DCSIMG

David Maddox: inside the US embassy on election night

The outside US Embassy in London is decorated in the 'Stars and Stripes'

The outside US Embassy in London is decorated in the 'Stars and Stripes'

  • by DAVID MADDOX
 

ELECTION night for the US Embassy in London has significance beyond who runs America and is “leader of the free world”.

Jobs are on the line. Many of the appointments from the Ambassador downwards are political ones and rewards for services rendered are the call of the victorious party.

But given how much was on the line, the election night at the US Embassy was a remarkably cordial affair which somehow partly put the politics aside and became a celebration of American patriotism.

Everywhere people wore Stars and Stripes hats and flashing badges and American music played while an Elvis impersonator and walking Statue of Liberty could be seen wandering among the crowd.

The event was proudly sponsored by McDonalds who provided the canopes of chicken nuggets, Big Macs, fries and later McFlurries. Starbucks provided the coffee to fuel people through the night but the beer came from the Spring Goose brewery in Chicago, the campaign HQ of President Obama.

The question was whether the beer was the bitter taste of defeat for Mitt Romney or Obama.

The magnificent building in Grosvenor Square was probably hosting its last election night party before the US Embassy moves lock, stock and barrel to a new purpose-built accommodation across London.

Guests

The event was packed with journalists and prominent members of British political society including a healthy Scottish contingent - former Lib Dem leader Sir Menzies Campbell, shadow Labour Scottish Secretary Margaret Curran, former Nato General Secretary Lord George Robertson and SNP Western Isles MP Angus MacNeil.

“I’ve worked out that they have invited the great and the good,” said Mr MacNeil. “I’m with the good.”

But the majority of guests were attached to the Republicans Abroad or Democrats Abroad groups, all wearing badges for their man.

The night was hosted by Ambassador Louis Susman, a Chicago operator and former banker, who helped Obama win in 2008.

He welcomed the guests before the US National Anthem was sung, a little like at the start of a ball game in the states before the contest begins.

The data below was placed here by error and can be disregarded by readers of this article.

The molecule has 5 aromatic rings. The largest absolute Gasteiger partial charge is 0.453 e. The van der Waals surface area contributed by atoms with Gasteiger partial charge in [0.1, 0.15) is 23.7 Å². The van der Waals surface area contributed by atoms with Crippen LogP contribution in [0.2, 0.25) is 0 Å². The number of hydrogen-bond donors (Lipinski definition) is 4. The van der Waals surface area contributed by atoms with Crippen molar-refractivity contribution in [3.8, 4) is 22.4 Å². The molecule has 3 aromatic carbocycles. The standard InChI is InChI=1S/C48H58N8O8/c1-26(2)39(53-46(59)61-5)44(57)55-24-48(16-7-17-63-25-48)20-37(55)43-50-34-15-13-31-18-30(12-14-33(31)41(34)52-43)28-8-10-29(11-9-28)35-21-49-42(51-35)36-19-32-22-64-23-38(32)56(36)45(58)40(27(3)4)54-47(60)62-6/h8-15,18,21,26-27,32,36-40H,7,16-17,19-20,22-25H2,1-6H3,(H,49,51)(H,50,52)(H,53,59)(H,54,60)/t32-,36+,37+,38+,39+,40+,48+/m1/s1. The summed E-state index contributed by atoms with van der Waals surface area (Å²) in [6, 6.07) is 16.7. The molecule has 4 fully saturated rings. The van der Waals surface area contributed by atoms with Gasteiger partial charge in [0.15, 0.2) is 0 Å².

Both sides started the night confident of victory although the smiles on the faces of the Democrats seemed more certain.

One lady who had been manning the phones from the Democrats Abroad office in London for the election said: “Of course he will win. We haven’t done all this work to think otherwise.”

But the Republican Mike Magan, former National Security advisor to George W. Bush, said: “Romney will win. This is an early poll and I think we have it where it counts.”

But he added: “I might be eating crow tomorrow, but I do think we’ll win.”

Romney

But not all was well in the Republican camp not least because of Romney’s gaffes during the campaign.

One Conservative M.P, who was a senior figure in George Bush’s foreign press team in 2000, said she was no fan of Romney because of the way he dismissed a large proportion of the electorate who do not pay income tax.

She said: “I am a Republican but one with a heavy heart I think I would have spoilt my ballot paper.

“If you don’t have a message for the whole country then you are good enough.”

However, there was some early hope for them when Virginia, a key swing state, was declared too close to call.

And as the various guests ate, drank, danced and smoozed, the serious political anoraks gathered in a massive media room to watch the night unfold. The real nerds went to an auditorium where PBS’s analytical coverage was broadcast on a cinema screen.

And as the night went on it became clear even across the Atlantic that it was the President who had won another four years.

The Republican faces became glummer and they drifted away quickly. Meanwhile there were regular loud cheers from the Democrats as projections came in.

Amidst the cheer there was a cautionary note from Lord Robertson who reminded us he was at the Embassy in 2000 when everyone though Al Gore had beaten Bush.

But by 4am the last stragglers at the party were made up of happy Democrats and the most hardcore of the political anoraks. It was at this point that the embassy called time, just before the result was confirmed.

But by then everybody knew who would be leading America for the next four years and there may have been a few relieved employees at the embassy.

 

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